It would go on to point out that humans are the only animals on Earth where we feel the need to strictly adhere to gender labels.  There are around 300 species of animals who display homosexual activity.  There are some species of animal that bond for life and others who do not.  But it is only humans who give themselves these cut and dry roles.

The only real “problem” I had with the documentary is that it covered male to female but nothing on female to male.  I would have been very interested in knowing how culture views that.  Is it less prevalent?  Is it more socially acceptable because we live in a male dominated society?  Certainly it’s okay for girls to be tomboys but it’s not okay for boys to be effeminate.  Seems unfair.

After I broke up with Johnny, my cross dressing then-boyfriend, he lamented to me about how unfair it was that I could wear all the boys clothes I wanted.  I could wear pants, boots, men’s shirts.  I could wear men’s underwear or be male in my hobbies and habits but that it was not okay for him to do things as girls do.  I didn’t see anything wrong with what he was doing.  I liked hanging out with him when he was Johnny or when he was Alys.

For me, I think this was a bit eye opening.  Granted in the past few years I’ve become much more relaxed about my ideas on gender, gender roles and sexuality.  I’m still figuring a lot of it out.  I noted with Ilanikhan that “Mrs. Doubtfire” was pretty out of date by today’s standards.  Court ordered psych test for a dad who dresses like a lady?  Psh.  “Woman” who can pee standing up?  Not weird.  ‘Though she was quick to point out that my circle of friends changed what’s “normal” for me.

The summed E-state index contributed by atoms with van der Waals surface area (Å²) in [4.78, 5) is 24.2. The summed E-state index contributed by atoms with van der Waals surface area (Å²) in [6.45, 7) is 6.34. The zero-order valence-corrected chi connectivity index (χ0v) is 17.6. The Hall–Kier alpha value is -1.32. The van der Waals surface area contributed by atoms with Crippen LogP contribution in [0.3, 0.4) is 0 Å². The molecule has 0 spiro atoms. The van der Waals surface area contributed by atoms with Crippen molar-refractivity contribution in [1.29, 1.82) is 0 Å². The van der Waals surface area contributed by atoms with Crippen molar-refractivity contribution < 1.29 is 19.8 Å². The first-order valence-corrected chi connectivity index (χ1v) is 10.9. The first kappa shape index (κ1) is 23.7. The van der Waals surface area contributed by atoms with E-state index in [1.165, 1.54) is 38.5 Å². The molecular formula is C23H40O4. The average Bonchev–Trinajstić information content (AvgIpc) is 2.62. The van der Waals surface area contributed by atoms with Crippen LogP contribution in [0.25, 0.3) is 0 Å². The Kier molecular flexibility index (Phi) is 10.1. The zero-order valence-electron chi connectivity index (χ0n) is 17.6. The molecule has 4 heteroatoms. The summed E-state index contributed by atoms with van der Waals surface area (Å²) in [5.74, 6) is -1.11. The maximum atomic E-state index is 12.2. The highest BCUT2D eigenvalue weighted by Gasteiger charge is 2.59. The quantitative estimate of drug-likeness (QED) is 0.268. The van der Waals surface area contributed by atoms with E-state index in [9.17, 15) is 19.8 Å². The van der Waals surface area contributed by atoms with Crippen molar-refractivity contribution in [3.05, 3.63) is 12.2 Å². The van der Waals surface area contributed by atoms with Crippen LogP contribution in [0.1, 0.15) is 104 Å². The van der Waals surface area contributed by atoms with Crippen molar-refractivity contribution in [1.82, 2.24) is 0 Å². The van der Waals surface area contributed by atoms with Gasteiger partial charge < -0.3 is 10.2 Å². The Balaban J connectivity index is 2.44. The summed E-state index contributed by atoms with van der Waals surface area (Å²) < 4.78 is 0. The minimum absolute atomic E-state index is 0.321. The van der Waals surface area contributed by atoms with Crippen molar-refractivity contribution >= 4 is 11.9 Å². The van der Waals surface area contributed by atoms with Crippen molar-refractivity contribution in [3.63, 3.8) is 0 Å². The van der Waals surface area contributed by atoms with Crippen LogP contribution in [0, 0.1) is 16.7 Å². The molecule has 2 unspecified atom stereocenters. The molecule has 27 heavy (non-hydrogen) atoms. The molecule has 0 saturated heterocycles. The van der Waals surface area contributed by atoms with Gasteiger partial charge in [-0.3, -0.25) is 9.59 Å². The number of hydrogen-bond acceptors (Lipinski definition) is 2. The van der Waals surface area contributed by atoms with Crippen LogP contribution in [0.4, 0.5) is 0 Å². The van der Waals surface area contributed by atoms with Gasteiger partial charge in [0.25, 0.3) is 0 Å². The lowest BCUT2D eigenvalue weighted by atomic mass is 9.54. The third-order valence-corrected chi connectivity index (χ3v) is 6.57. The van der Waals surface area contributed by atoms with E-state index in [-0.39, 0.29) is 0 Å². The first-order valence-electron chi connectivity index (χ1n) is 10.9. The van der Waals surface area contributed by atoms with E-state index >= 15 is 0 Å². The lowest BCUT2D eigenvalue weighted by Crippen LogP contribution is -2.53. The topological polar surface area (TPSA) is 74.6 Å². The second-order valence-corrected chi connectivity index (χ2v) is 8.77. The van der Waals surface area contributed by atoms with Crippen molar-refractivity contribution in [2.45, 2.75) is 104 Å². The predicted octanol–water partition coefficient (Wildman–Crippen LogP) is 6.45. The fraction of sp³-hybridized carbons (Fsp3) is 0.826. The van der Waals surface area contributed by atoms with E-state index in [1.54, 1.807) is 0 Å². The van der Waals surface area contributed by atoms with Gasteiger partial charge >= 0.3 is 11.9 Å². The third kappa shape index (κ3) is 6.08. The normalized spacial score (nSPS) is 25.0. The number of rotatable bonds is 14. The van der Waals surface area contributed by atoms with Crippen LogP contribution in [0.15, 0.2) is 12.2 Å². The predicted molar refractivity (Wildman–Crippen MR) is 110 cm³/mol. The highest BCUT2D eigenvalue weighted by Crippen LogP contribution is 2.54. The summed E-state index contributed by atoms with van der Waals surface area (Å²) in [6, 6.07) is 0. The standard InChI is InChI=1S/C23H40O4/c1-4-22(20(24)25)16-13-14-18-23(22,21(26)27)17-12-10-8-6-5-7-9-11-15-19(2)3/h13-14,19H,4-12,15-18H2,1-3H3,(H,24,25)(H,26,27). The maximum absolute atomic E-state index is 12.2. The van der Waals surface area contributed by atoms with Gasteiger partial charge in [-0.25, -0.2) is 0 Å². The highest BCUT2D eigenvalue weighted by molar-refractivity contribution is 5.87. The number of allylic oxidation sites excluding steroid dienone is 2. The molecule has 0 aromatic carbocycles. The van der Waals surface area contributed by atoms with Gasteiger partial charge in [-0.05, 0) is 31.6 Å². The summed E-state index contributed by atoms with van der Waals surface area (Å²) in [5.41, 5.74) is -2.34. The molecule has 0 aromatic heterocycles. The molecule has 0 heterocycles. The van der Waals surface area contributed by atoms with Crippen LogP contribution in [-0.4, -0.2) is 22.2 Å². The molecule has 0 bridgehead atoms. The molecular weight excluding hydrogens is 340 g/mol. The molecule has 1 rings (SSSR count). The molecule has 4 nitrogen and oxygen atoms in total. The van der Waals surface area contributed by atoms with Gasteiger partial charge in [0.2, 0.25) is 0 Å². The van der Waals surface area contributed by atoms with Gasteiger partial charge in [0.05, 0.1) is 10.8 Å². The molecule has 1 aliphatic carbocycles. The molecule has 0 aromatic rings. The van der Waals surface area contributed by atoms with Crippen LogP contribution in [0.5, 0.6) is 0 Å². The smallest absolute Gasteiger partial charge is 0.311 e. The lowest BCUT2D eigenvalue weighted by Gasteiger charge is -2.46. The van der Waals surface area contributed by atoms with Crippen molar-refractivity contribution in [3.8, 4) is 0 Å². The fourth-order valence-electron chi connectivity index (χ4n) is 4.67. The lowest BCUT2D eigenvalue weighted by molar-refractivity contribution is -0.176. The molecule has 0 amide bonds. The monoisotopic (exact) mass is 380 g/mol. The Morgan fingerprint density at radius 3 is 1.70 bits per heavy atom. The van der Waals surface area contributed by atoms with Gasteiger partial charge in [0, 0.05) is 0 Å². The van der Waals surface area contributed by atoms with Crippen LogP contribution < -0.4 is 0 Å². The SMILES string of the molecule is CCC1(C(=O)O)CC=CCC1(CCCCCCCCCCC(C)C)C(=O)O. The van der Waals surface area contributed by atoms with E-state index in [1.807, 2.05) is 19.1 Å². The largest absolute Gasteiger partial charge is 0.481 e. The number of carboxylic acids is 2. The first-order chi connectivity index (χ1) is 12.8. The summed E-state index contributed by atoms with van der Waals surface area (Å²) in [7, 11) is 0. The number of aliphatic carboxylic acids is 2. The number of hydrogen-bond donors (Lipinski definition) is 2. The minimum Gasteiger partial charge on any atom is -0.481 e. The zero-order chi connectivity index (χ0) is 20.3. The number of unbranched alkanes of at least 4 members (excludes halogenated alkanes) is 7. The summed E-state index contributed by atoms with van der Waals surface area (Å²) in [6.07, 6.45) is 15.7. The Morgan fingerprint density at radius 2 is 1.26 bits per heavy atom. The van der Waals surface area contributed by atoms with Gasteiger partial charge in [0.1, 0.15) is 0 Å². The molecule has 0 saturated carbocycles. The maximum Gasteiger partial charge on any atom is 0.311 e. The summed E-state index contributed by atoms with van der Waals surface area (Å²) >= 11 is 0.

Perhaps not so oddly, I have always struggled with gender.  Even before I realized that I didn’t like boys, I didn’t do what was considered hetero-normative.  I played with Ninja Turtles, Lincoln Logs, Transformers and wore Mr.T A-Team jammies.  My hero was She-Ra because she was a girl with a sword and didn’t let the boys have all the fun.  If we played house, I was always the husband (whether I chose the role or was elected to it).  I wasn’t much of an athlete but when my sister joined Guides, I was playing baseball.  I did soccer.  I rode my bike all the time.  I fell down, scraped myself and thought the scars were cool.  Plus, there was that whole attraction to girls thing going on.

It would be fascinating to find out that I had a male developed brain all along.


2 Comments (+add yours?)

  1. cloves
    Jul 11, 2010 @ 18:05:56

    i love, love, love reading your blog. love it